# Intersection (\cap) for ASL-abstract

For my submission of an abstract using the required abstract template of the Association of Symbolic Logic (http://aslonline.org/abstractresources.html) I do not get the intersection sign properly. Here is my minimal example, but the asl.cls-file provided by the link is needed for compilation:

\documentclass[bsl,meeting]{asl}

\usepackage [greek, english]{babel}
%\usepackage{amssymb}
%\usepackage[utf8]{inputenc}
%\usepackage[T1]{fontenc}
%\usepackage{textcomp}

%\usepackage{amsmath}
%\usepackage{amsfonts}

\AbstractsOn

\pagestyle{plain}

\newcommand{\NP}{}
\usepackage{verbatim}
\usepackage{teubner}

\begin{document}

$\cap$

\end{document}

• Shouldn't that be inside $s? – Bakuriu Apr 6 '14 at 14:42 • I tried that as well, of course. But I will edit that for clarity. – Sapiens Apr 6 '14 at 14:44 • I get an error due to teubner, but the intersection symbol is there. – egreg Apr 6 '14 at 15:09 • @egreg tex.stackexchange.com/a/169667/39222. The OP has an outdated version of babel. If your babel is current, the preamble addition avoids the error. But that obviously raises the question of whether some other package causes the missing symbol in TL 2012 despite its working fine with TL 2013 (or whatever you are using). – cfr Apr 6 '14 at 15:13 • @cfr It appears that teubner is not compatible with amsart, which asl.cls is based on. – egreg Apr 6 '14 at 15:16 ## 1 Answer The solution, I think, is to update your TeX installation. However, as your other question shows, updating may not be without pitfalls of its own. I think it might be worth asking yourself just how much you need teubner. If it is only for the odd character (e.g. \koppa), I would think about whether there might be other ways to access those characters. The particular version of teubner which you are using essentially screws up typesetting the intersection symbol. I ran diff -Naur to compare the final version of teubner in TeX Live 2012 with the current 2013 version. Here is a small part of the output: -\DeclareTextCommand{\cap}{\GRencoding@name}{\cap@} -\DeclareTextCommand{\cap}{OT1}{\cap@} -\DeclareTextCommand{\cap}{T1}{\cap@} - +\let\mcap\cap +\DeclareTextCommand{\tcap}{\GRencoding@name}{\cap@} +\DeclareTextCommand{\tcap}{OT1}{\cap@} +\DeclareTextCommand{\tcap}{T1}{\cap@} +\DeclareRobustCommand*\cap{\textormath{\tcap}{\mcap}}  So basically, it seems that teubner was overriding the definition of \cap. This is why you get a complaint about any attempt to use $\cap$ that the command cannot be used in maths mode (?!). Running it outside maths mode works but does not produce the intersection symbol: \documentclass{article} \usepackage [greek, english]{babel} \usepackage{teubner} \begin{document} \cap \end{document}  Note that this is solely a function of teubner and has nothing to do with any conflict with asl. teubner conflicts with the basic definitions of maths symbols set up by LaTeX. You can work around this particular problem by saving the value of \cap before loading \teubner and then inserting the code from the updated version after \teubner is loaded: \documentclass{article} \usepackage [greek, english]{babel} \let\mcap\cap \usepackage{teubner} \makeatletter \DeclareTextCommand{\tcap}{\GRencoding@name}{\cap@} \DeclareTextCommand{\tcap}{OT1}{\cap@} \DeclareTextCommand{\tcap}{T1}{\cap@} \DeclareRobustCommand*\cap{\textormath{\tcap}{\mcap}} \makeatother \begin{document}$\cap\$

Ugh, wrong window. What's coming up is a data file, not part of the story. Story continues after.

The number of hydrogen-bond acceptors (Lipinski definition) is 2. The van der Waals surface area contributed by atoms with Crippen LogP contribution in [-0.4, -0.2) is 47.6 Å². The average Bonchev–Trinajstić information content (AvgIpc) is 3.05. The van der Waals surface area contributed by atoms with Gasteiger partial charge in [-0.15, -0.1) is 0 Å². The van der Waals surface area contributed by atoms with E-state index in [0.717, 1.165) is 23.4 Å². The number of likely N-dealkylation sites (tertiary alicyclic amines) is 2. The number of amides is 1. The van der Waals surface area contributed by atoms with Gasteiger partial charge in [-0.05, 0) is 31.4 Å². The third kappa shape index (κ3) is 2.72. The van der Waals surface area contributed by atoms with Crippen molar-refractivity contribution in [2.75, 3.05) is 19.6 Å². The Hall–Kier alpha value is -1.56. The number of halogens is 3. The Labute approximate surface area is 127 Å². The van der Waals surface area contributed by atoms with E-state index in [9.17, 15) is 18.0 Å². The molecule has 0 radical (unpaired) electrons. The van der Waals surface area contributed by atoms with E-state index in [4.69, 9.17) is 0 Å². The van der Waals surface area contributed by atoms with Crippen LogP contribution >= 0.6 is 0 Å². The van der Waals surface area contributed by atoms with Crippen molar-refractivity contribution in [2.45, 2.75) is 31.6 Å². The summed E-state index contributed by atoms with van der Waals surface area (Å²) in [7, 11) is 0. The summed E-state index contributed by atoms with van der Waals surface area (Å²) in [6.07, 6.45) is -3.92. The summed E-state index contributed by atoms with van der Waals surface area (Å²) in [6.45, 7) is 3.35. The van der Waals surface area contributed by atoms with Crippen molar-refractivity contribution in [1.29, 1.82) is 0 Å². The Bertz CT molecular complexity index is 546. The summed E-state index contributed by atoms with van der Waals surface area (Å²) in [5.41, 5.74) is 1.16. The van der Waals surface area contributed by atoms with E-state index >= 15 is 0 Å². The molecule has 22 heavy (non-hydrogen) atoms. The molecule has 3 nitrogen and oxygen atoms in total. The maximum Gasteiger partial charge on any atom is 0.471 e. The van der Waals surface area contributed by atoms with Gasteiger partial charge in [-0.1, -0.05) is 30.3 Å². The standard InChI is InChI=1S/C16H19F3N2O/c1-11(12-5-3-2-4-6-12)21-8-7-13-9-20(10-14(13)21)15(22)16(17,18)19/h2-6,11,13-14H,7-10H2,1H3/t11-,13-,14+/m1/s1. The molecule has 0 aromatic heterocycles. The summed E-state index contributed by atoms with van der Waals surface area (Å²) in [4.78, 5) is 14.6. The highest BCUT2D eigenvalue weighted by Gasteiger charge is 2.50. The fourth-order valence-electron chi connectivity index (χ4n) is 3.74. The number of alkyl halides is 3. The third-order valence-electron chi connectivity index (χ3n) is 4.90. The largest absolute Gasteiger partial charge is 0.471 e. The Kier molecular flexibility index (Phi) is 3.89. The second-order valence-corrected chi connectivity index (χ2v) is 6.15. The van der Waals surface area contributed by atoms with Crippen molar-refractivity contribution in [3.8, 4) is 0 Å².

\end{document}


However, there are all kinds of other nasties lurking here which are likely to cause unexpected output in a range of cases. Working around them one by one is likely to be a frustrating exercise. Updating is a better option. Although the current version of teubner is not unproblematic, it does seem to resolve some of the basic issues affecting you here.

To get the latest version, install TeX Live 2013 and then update the installation to ensure you get the December release of teubner. You could try just downloading the updated teubner from ctan and using that with your current installation. However, that might cause issues of its own.

If you do update, you should bear in mind that you may need my answer to your other question. Given egreg's comments here, this might have unforeseen side-effects but it does allow both the intersection symbol and \koppa to be typeset in the same document. As I say, if you can possibly dispense with teubner, that would surely be the cleanest solution.